Resist Chasing Past Performance: Principle 3 in Evidence-Based Investing

Resist Chasing Past Performance: Principle 3 in Evidence-Based Investing

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Some investors select mutual funds based on their past performance. Yet, past returns offer little insight into a fund’s future returns. For example, most funds in the top quartile (25%) of previous five-year returns did not maintain a top‐quartile ranking in the following five years.

Given how price-setting occurs in capital markets, investors should avoid trying to outguess the market by reacting to breaking news. The cost and competition hurdles are just too tall. Now, let’s explain why you’re also ill-advised to pick a pinch-hitting expert who has delivered exciting past performance to compete for you.

In his Berkshire Hathaway 2017 Shareholders Letter, Warren Buffett described his take on investment “experts” when he wrote: “Performance comes, performance goes. Fees never falter.”

Instead of chasing past performance, Buffett suggests, “Seizing the opportunities then offered does not require great intelligence, a degree in economics or a familiarity with every bit of Wall Street jargon. What investors then need instead is an ability to both disregard mob fears or enthusiasms and to focus on a few simple fundamentals.”

Group Intelligence Wins Again

past performance group review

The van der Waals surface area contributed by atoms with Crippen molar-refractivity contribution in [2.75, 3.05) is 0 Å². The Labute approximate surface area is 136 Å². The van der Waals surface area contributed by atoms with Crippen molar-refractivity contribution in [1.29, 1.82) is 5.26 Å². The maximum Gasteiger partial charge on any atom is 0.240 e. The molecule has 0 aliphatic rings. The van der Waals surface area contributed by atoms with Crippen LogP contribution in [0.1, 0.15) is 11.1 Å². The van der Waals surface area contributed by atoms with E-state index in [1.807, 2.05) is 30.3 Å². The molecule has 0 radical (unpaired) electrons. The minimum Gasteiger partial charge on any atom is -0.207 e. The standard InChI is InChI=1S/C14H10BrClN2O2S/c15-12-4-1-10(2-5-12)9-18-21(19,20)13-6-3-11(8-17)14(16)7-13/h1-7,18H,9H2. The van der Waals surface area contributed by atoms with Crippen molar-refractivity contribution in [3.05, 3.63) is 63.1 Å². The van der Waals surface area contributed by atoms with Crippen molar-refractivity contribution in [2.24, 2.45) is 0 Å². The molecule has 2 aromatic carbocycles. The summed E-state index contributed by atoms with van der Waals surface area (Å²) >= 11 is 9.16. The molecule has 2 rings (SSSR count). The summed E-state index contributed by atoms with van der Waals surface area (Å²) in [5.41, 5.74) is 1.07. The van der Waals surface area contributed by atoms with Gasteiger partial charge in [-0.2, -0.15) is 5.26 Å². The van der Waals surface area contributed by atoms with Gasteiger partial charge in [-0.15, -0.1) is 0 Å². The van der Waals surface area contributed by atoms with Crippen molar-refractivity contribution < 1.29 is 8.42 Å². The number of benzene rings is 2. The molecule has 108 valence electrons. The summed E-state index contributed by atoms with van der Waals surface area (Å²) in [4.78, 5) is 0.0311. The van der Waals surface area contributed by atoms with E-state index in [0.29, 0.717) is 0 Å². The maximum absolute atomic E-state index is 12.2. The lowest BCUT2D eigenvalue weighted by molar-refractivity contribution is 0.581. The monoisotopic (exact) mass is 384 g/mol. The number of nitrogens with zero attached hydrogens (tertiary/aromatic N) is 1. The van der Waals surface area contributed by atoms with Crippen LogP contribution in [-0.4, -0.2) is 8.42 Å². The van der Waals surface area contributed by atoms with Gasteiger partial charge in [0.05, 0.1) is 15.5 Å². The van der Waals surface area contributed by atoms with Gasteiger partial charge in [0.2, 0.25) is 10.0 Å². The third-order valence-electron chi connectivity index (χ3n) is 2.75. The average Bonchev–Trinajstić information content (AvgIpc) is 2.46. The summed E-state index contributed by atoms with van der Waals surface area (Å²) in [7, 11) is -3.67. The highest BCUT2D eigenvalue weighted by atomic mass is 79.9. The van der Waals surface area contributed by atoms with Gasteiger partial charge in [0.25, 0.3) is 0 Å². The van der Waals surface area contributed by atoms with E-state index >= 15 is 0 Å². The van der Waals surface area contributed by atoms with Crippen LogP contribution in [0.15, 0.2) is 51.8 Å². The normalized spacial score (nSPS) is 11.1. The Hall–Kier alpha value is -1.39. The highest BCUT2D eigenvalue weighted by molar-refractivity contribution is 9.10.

rmPhotographer: You X Ventures | Source: Unsplash

As we covered in “Embrace Market Pricing,” independently thinking groups (like capital markets) are usually better at arriving at accurate answers than even the smartest individuals in the group. That’s in part because their wisdom is already bundled into prices, which adjust with fierce speed and relative accuracy to any new, unanticipated news.

Thus, even experts who specialize in analyzing all the market-related information face the same challenges you do. They too find it tough to beat a largely efficient market. To do so, they must forecast an uncertain reaction to unexpected news not yet known. For them too, particularly after costs, group intelligence remains a prohibitively tall hurdle to overcome. In other words, any above-average past performance they exhibit may be a result of random luck rather than dependable skills.

The Proof Is in the Pudding

Past performance - looking online
Photographer: Jason Briscoe | Source: Unsplash

But maybe you know of an extraordinary stock broker, fund manager, or TV personality who has made the leap. Maybe they have stellar past performance, impeccable credentials, a secret sauce, or brand-name recognition. Should you turn to them for the latest market tips, instead of settling for “average” returns?

Let’s set aside market theory for a moment and consider what has actually been working. Bottom line, if investors could come out ahead by heeding experts’ amazing past performance, we should expect to see credible evidence of it.

Not only is such data lacking, the body of evidence to the contrary is overwhelming. Star performers – “active managers” – often fail to survive, let alone persistently beat their benchmarks over the long run.

To cite one of many sources, Morningstar publishes a semiannual Active/Passive Barometer report. It compares the past performance of actively managed funds to that of their passively managed peers. In its August 2020 report, Morningstar found:

“In general, actively managed funds have failed to survive and beat their benchmarks, especially over longer time horizons; only 24% of all active funds topped the average of their passive rivals over the 10-year period ended June 2020; long-term success rates were generally higher among foreign-stock, real estate, and bond funds and lowest among U.S. large-cap funds.”